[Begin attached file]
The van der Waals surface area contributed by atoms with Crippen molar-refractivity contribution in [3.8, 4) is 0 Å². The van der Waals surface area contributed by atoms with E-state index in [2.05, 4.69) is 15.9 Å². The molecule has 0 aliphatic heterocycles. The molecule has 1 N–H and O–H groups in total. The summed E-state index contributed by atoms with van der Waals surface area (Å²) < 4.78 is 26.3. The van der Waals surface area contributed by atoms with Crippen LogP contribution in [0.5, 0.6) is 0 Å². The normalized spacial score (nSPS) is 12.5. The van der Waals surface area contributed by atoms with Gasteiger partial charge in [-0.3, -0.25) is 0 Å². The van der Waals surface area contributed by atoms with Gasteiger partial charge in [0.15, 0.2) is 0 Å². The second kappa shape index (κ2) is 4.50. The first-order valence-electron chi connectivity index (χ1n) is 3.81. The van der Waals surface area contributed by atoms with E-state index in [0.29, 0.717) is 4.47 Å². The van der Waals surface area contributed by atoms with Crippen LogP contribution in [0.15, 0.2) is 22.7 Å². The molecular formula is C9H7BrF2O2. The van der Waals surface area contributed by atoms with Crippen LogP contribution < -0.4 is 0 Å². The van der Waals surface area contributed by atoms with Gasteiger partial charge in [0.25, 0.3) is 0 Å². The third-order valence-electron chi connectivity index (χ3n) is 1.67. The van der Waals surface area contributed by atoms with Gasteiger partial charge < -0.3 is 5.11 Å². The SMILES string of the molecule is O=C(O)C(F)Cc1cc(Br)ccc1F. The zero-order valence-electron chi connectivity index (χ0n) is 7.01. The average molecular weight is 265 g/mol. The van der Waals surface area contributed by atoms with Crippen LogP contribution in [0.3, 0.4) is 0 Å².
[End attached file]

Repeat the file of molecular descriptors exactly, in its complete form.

The van der Waals surface area contributed by atoms with Crippen molar-refractivity contribution in [3.8, 4) is 0 Å². The van der Waals surface area contributed by atoms with E-state index in [2.05, 4.69) is 15.9 Å². The molecule has 0 aliphatic heterocycles. The molecule has 1 N–H and O–H groups in total. The summed E-state index contributed by atoms with van der Waals surface area (Å²) < 4.78 is 26.3. The van der Waals surface area contributed by atoms with Crippen LogP contribution in [0.5, 0.6) is 0 Å². The normalized spacial score (nSPS) is 12.5. The van der Waals surface area contributed by atoms with Gasteiger partial charge in [-0.3, -0.25) is 0 Å². The van der Waals surface area contributed by atoms with Gasteiger partial charge in [0.15, 0.2) is 0 Å². The second kappa shape index (κ2) is 4.50. The first-order valence-electron chi connectivity index (χ1n) is 3.81. The van der Waals surface area contributed by atoms with E-state index in [0.29, 0.717) is 4.47 Å². The van der Waals surface area contributed by atoms with Crippen LogP contribution in [0.15, 0.2) is 22.7 Å². The molecular formula is C9H7BrF2O2. The van der Waals surface area contributed by atoms with Crippen LogP contribution < -0.4 is 0 Å². The van der Waals surface area contributed by atoms with Gasteiger partial charge in [0.25, 0.3) is 0 Å². The third-order valence-electron chi connectivity index (χ3n) is 1.67. The van der Waals surface area contributed by atoms with Gasteiger partial charge < -0.3 is 5.11 Å². The SMILES string of the molecule is O=C(O)C(F)Cc1cc(Br)ccc1F. The zero-order valence-electron chi connectivity index (χ0n) is 7.01. The average molecular weight is 265 g/mol. The van der Waals surface area contributed by atoms with Crippen LogP contribution in [0.3, 0.4) is 0 Å².